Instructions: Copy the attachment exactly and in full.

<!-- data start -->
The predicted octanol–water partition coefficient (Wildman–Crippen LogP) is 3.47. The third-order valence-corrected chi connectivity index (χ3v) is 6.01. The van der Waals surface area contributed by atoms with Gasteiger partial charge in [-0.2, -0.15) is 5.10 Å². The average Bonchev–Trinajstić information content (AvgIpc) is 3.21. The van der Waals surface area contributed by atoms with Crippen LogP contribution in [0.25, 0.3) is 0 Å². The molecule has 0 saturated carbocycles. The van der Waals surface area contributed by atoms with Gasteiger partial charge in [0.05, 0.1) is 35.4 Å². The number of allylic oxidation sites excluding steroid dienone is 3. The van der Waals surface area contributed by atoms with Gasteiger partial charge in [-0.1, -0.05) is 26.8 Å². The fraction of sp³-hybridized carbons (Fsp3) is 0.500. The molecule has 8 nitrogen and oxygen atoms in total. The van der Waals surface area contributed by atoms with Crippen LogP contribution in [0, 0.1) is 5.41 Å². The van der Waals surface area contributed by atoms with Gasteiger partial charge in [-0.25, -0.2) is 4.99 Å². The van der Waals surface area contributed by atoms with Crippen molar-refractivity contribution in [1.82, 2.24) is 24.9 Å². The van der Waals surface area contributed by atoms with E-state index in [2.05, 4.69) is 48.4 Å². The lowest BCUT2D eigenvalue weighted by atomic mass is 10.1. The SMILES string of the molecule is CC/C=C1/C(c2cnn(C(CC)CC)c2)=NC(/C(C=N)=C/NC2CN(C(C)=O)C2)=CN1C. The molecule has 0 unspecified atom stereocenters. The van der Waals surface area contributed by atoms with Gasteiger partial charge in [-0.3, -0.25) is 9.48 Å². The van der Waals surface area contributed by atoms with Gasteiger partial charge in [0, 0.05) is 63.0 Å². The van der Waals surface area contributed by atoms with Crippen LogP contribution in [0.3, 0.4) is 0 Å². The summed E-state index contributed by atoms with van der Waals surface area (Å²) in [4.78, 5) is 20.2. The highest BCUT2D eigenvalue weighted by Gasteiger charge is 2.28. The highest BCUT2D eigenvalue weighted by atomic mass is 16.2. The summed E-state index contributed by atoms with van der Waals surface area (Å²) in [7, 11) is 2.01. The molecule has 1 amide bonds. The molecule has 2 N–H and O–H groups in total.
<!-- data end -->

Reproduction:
The predicted octanol–water partition coefficient (Wildman–Crippen LogP) is 3.47. The third-order valence-corrected chi connectivity index (χ3v) is 6.01. The van der Waals surface area contributed by atoms with Gasteiger partial charge in [-0.2, -0.15) is 5.10 Å². The average Bonchev–Trinajstić information content (AvgIpc) is 3.21. The van der Waals surface area contributed by atoms with Crippen LogP contribution in [0.25, 0.3) is 0 Å². The molecule has 0 saturated carbocycles. The van der Waals surface area contributed by atoms with Gasteiger partial charge in [0.05, 0.1) is 35.4 Å². The number of allylic oxidation sites excluding steroid dienone is 3. The van der Waals surface area contributed by atoms with Gasteiger partial charge in [-0.1, -0.05) is 26.8 Å². The fraction of sp³-hybridized carbons (Fsp3) is 0.500. The molecule has 8 nitrogen and oxygen atoms in total. The van der Waals surface area contributed by atoms with Crippen LogP contribution in [0, 0.1) is 5.41 Å². The van der Waals surface area contributed by atoms with Gasteiger partial charge in [-0.25, -0.2) is 4.99 Å². The van der Waals surface area contributed by atoms with Crippen molar-refractivity contribution in [1.82, 2.24) is 24.9 Å². The van der Waals surface area contributed by atoms with E-state index in [2.05, 4.69) is 48.4 Å². The lowest BCUT2D eigenvalue weighted by atomic mass is 10.1. The SMILES string of the molecule is CC/C=C1/C(c2cnn(C(CC)CC)c2)=NC(/C(C=N)=C/NC2CN(C(C)=O)C2)=CN1C. The molecule has 0 unspecified atom stereocenters. The van der Waals surface area contributed by atoms with Gasteiger partial charge in [-0.3, -0.25) is 9.48 Å². The van der Waals surface area contributed by atoms with Gasteiger partial charge in [0, 0.05) is 63.0 Å². The van der Waals surface area contributed by atoms with Crippen LogP contribution in [0.3, 0.4) is 0 Å². The summed E-state index contributed by atoms with van der Waals surface area (Å²) in [4.78, 5) is 20.2. The highest BCUT2D eigenvalue weighted by Gasteiger charge is 2.28. The highest BCUT2D eigenvalue weighted by atomic mass is 16.2. The summed E-state index contributed by atoms with van der Waals surface area (Å²) in [7, 11) is 2.01. The molecule has 1 amide bonds. The molecule has 2 N–H and O–H groups in total.